After masterminding the attacks at Pearl Harbor, Japanese Adm. Isoroku Yamamoto knew that his country’s dominance of the Pacific Ocean would not last against the U.S.’s industrial might.
He began forming plans for a weapon that could terrify the U.S., especially eastern cities like New York and Washington D.C. He thought a campaign of vicious attacks on the east and west coasts would convince the U.S. to quickly sue for peace.
At the time, some submarines carried a reconnaissance plane. Yamamoto asked his engineers if they could devise a submarine that would instead carry three bombers each and have range to carry the bombers around South America to the east coast of the U.S.
The planes landed on the water and were recovered using a crane on the deck. The M6A1 Seiran torpedo-bombers were designed for the I-400. They had wings that rotated and folded along the fuselage and even the tail folded down to fit in its tiny hangar.
In addition to their aircraft, the subs carried a 140mm cannon, 4 anti-aircraft guns, and had 8 torpedo tubes.
To help the subs avoid U.S. Navy sonar, the subs were coated in a rubber and asphalt blend that absorbed sound waves.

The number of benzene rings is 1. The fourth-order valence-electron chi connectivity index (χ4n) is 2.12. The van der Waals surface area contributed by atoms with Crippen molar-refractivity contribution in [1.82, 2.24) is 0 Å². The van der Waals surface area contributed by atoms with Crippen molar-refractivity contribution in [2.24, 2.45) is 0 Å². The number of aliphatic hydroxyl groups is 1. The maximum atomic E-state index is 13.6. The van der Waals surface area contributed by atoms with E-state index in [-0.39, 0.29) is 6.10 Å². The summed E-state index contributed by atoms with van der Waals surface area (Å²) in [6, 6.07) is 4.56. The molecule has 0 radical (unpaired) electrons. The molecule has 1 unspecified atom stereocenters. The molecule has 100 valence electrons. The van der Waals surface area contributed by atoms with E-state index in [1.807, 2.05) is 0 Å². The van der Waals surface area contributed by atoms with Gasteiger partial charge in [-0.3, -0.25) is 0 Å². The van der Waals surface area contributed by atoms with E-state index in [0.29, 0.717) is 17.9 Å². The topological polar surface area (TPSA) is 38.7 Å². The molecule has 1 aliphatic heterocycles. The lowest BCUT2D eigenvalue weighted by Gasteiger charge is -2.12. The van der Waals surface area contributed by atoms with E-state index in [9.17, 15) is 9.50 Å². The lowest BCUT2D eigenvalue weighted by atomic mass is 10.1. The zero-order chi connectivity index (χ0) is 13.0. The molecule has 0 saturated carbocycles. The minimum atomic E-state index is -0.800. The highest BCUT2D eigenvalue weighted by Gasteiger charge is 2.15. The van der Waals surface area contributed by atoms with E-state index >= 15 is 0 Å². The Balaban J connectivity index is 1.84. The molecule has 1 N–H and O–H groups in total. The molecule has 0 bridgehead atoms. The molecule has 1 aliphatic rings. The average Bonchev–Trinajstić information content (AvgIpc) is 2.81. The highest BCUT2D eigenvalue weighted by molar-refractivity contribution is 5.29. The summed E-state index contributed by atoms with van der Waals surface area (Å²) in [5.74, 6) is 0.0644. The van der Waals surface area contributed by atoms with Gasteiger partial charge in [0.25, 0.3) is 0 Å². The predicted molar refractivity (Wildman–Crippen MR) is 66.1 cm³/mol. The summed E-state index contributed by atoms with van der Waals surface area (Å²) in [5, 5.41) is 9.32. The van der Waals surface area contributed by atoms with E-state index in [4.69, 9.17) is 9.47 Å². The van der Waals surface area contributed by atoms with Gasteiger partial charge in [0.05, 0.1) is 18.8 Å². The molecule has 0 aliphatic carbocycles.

By the time the first sub took to the water at the end of December 1944, Japan was in rapid retreat across the Pacific. The original I-400 mission to attack the U.S. mainland had been scrapped long before.
The idea of using the planes to deliver biological weapons was considered, and then a Kamikaze attack on the Panama Canal was planned and canceled.
Finally, the I-400 and I-401 were sent to destroy the U.S. carrier fleet at Ulithi Atoll before they could invade the Japanese mainland. The subs were to send their six bombers on Kamikaze attacks against the 15 carriers there.
To maximize the chance that the planes would reach their targets, the Japanese admiralty ordered the planes be painted silver with U.S. markings. Though the pilots protested, the illegally camouflaged planes were placed in the subs and sent to sea.
Luckily, Japan surrendered while the subs were staging for the attack. Both subs were captured by the U.S. Navy. American officers studied the ships but then sank them before Soviet officers could ask to see them. There was concern that the Soviet Union would develop its own version if it saw the I-400.
Amid increased Russian aggression, including the Kremlin’s unveiling a new “Satan 2” nuclear missile, NATO forces announced on Oct. 27 that they were increasing deployments of troops to nations most likely to suffer an attack if Russia goes on the offensive.